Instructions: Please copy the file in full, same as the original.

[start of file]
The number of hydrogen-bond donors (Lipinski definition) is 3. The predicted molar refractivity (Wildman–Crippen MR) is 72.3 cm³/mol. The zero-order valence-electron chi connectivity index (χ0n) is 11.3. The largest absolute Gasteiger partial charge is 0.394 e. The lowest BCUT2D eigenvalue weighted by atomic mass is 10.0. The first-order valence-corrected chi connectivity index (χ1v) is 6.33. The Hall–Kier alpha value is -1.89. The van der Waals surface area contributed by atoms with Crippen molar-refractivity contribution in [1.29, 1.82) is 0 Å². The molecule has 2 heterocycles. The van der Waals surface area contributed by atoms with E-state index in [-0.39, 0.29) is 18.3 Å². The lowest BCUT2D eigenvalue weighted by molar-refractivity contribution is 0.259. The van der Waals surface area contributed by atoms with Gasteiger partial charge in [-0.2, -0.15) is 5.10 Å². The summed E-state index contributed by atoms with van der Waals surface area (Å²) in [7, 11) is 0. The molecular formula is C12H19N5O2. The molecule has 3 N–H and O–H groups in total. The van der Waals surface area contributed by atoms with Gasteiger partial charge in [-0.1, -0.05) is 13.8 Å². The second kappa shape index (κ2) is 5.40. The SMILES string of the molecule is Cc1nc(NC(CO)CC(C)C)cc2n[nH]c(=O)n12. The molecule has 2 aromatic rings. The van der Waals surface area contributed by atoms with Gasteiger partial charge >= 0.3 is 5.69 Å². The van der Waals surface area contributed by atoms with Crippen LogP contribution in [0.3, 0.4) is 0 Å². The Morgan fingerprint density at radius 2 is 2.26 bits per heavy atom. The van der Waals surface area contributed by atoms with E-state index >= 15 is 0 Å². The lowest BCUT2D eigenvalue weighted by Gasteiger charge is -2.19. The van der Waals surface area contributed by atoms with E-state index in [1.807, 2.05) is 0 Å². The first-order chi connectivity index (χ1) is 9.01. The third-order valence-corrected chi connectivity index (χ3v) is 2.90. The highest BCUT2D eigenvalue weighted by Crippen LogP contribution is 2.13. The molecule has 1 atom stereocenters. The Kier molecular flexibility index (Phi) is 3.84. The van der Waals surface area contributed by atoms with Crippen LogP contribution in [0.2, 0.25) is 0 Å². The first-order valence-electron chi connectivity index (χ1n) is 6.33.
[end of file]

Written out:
The number of hydrogen-bond donors (Lipinski definition) is 3. The predicted molar refractivity (Wildman–Crippen MR) is 72.3 cm³/mol. The zero-order valence-electron chi connectivity index (χ0n) is 11.3. The largest absolute Gasteiger partial charge is 0.394 e. The lowest BCUT2D eigenvalue weighted by atomic mass is 10.0. The first-order valence-corrected chi connectivity index (χ1v) is 6.33. The Hall–Kier alpha value is -1.89. The van der Waals surface area contributed by atoms with Crippen molar-refractivity contribution in [1.29, 1.82) is 0 Å². The molecule has 2 heterocycles. The van der Waals surface area contributed by atoms with E-state index in [-0.39, 0.29) is 18.3 Å². The lowest BCUT2D eigenvalue weighted by molar-refractivity contribution is 0.259. The van der Waals surface area contributed by atoms with Gasteiger partial charge in [-0.2, -0.15) is 5.10 Å². The summed E-state index contributed by atoms with van der Waals surface area (Å²) in [7, 11) is 0. The molecular formula is C12H19N5O2. The molecule has 3 N–H and O–H groups in total. The van der Waals surface area contributed by atoms with Gasteiger partial charge in [-0.1, -0.05) is 13.8 Å². The second kappa shape index (κ2) is 5.40. The SMILES string of the molecule is Cc1nc(NC(CO)CC(C)C)cc2n[nH]c(=O)n12. The molecule has 2 aromatic rings. The van der Waals surface area contributed by atoms with Gasteiger partial charge >= 0.3 is 5.69 Å². The van der Waals surface area contributed by atoms with Crippen LogP contribution in [0.3, 0.4) is 0 Å². The Morgan fingerprint density at radius 2 is 2.26 bits per heavy atom. The van der Waals surface area contributed by atoms with E-state index >= 15 is 0 Å². The lowest BCUT2D eigenvalue weighted by Gasteiger charge is -2.19. The van der Waals surface area contributed by atoms with E-state index in [1.807, 2.05) is 0 Å². The first-order chi connectivity index (χ1) is 9.01. The third-order valence-corrected chi connectivity index (χ3v) is 2.90. The highest BCUT2D eigenvalue weighted by Crippen LogP contribution is 2.13. The molecule has 1 atom stereocenters. The Kier molecular flexibility index (Phi) is 3.84. The van der Waals surface area contributed by atoms with Crippen LogP contribution in [0.2, 0.25) is 0 Å². The first-order valence-electron chi connectivity index (χ1n) is 6.33.